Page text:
The potential beneficial outcomes of primary interest are avoiding an unneeded invasive biopsy of a nodule that would be negative for lung cancer.

 

Potential harmful outcomes are those result from false-positive or false-negative results. False-positive test results can lead to unnecessary invasive diagnostic procedures and procedure related complications. False-negative test result can lead to lack of pulmonary nodule surveillance or lack of appropriate invasive diagnostic procedures to diagnosis malignancy.

 

Clinically Valid

A test must detect the presence or absence of a condition, the risk of developing a condition in the future, or treatment response (beneficial or adverse).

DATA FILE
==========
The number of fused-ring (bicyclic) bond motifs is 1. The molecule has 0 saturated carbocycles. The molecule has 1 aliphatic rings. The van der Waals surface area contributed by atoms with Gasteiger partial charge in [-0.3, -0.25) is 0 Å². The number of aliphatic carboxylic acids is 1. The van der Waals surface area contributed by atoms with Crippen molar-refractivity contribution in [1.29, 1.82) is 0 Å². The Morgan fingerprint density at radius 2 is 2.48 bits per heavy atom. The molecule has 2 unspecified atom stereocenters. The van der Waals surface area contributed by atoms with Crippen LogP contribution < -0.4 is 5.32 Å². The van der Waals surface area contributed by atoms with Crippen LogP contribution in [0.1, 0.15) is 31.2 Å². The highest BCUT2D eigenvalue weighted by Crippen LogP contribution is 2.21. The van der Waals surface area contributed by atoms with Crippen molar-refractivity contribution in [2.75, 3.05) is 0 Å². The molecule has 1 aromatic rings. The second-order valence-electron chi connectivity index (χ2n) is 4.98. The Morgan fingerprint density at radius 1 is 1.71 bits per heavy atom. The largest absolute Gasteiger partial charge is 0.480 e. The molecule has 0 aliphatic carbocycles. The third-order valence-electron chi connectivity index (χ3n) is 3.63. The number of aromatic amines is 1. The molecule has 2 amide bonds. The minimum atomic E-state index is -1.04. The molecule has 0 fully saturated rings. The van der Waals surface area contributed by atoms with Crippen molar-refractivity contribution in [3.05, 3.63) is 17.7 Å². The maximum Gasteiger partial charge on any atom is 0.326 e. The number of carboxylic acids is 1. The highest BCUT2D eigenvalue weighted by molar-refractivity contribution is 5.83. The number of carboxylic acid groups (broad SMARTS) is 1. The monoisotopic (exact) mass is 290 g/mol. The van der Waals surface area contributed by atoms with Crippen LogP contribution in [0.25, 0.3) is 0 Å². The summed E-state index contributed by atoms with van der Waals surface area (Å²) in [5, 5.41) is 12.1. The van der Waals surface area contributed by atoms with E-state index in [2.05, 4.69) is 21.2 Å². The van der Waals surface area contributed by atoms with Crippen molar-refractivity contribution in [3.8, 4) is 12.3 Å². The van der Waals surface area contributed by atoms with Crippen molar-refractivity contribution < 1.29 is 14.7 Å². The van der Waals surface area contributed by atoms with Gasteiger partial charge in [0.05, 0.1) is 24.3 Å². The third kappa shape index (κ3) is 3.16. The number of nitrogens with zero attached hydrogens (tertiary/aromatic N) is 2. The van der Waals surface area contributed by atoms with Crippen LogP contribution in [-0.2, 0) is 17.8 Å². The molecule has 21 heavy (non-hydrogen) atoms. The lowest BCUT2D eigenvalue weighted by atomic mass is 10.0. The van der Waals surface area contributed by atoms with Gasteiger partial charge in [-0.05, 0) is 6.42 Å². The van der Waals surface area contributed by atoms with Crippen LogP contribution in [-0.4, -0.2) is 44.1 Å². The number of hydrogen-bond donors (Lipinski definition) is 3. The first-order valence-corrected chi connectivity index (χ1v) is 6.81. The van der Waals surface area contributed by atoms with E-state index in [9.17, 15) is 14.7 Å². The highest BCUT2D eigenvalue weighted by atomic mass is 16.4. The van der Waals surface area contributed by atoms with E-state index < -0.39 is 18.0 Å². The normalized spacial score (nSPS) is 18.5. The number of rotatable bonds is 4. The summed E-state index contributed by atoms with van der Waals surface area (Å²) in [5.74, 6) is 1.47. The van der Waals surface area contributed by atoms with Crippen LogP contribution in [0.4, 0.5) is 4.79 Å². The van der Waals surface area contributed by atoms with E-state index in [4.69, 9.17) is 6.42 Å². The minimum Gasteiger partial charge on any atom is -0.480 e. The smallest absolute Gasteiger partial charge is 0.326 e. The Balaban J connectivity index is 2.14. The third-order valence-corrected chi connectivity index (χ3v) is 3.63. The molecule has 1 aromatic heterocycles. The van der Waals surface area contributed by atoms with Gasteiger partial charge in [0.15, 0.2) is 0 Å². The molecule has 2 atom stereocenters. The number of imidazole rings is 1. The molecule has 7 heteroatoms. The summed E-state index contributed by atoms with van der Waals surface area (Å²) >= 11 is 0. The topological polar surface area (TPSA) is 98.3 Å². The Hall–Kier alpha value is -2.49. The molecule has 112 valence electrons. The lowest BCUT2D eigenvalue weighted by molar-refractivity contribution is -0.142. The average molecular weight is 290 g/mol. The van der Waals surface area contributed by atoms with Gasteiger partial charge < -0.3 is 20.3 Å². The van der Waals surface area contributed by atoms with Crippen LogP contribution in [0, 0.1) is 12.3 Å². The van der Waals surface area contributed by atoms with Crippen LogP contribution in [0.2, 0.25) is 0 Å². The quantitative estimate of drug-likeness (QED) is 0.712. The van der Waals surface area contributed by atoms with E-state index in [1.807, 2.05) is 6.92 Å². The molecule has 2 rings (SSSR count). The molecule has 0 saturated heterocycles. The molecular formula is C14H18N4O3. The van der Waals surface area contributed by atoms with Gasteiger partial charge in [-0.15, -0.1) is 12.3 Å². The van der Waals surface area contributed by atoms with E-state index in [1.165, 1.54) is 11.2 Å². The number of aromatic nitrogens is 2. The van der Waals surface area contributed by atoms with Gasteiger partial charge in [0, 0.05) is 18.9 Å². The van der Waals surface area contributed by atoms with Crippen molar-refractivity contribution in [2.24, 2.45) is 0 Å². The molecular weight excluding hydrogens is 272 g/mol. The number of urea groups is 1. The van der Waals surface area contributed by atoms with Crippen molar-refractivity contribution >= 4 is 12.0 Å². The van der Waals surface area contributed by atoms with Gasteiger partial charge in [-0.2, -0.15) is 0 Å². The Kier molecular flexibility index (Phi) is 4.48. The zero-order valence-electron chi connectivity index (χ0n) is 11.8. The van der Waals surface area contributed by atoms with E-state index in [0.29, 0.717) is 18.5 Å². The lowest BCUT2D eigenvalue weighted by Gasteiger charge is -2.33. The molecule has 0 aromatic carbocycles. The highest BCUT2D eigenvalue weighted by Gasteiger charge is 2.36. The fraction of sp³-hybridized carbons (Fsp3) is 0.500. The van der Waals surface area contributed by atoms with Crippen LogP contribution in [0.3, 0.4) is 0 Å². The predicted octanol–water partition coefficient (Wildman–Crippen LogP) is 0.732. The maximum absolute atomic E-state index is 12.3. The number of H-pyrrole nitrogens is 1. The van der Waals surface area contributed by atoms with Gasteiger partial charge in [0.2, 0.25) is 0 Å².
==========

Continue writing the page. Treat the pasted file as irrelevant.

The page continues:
Whitney et. al. (2015) reported on the development and initial validation of an RNA based gene expression classifier from airway epithelial cells designed to be predictive of cancer in current and former smokers undergoing bronchoscopy for suspected lung cancer. Samples were from patients in the Airway Epithelium Gene Expression in the Diagnosis of Lung Cancer (AEGIS) trials, which were 2 prospective observational, cohort studies (AEGIS-1, AEGIS-2), for current or former smokers undergoing bronchoscopy for suspected lung cancer. Cohort details are described in Silvestri et. al. (2015) below. A total of 299 samples from AEGIS-1 (223 cancer positive and 76 cancer free subjects) were used to derive the classifier. Data from 123 patients in a prior study with a non-diagnostic bronchoscopy were used as an independent test set. In the final model, the classifier included 17 genes, patient age, and gene expression correlates and was reported as a dichotomous score (> 0.65 as cancer positive, < 0.65 as cancer negative). This classifier had a receiver operating characteristic (ROC) curve AUC (area under the curve) of 0.78 (95% CI, 0.70-0.86) in patients whose bronchoscopy did not lead to a diagnosis of lung cancer (n = 134). In the validation cohort, the classifier had a similar AUC of 0.81 (95% CI, 0.73-0.88) in this same subgroup (n = 118). The classifier performed similarly across a range of mass sizes, cancer histologies and stages. The negative predictive value was 94% (95% CI, 83-99%) in subjects with a non-diagnostic bronchoscopy.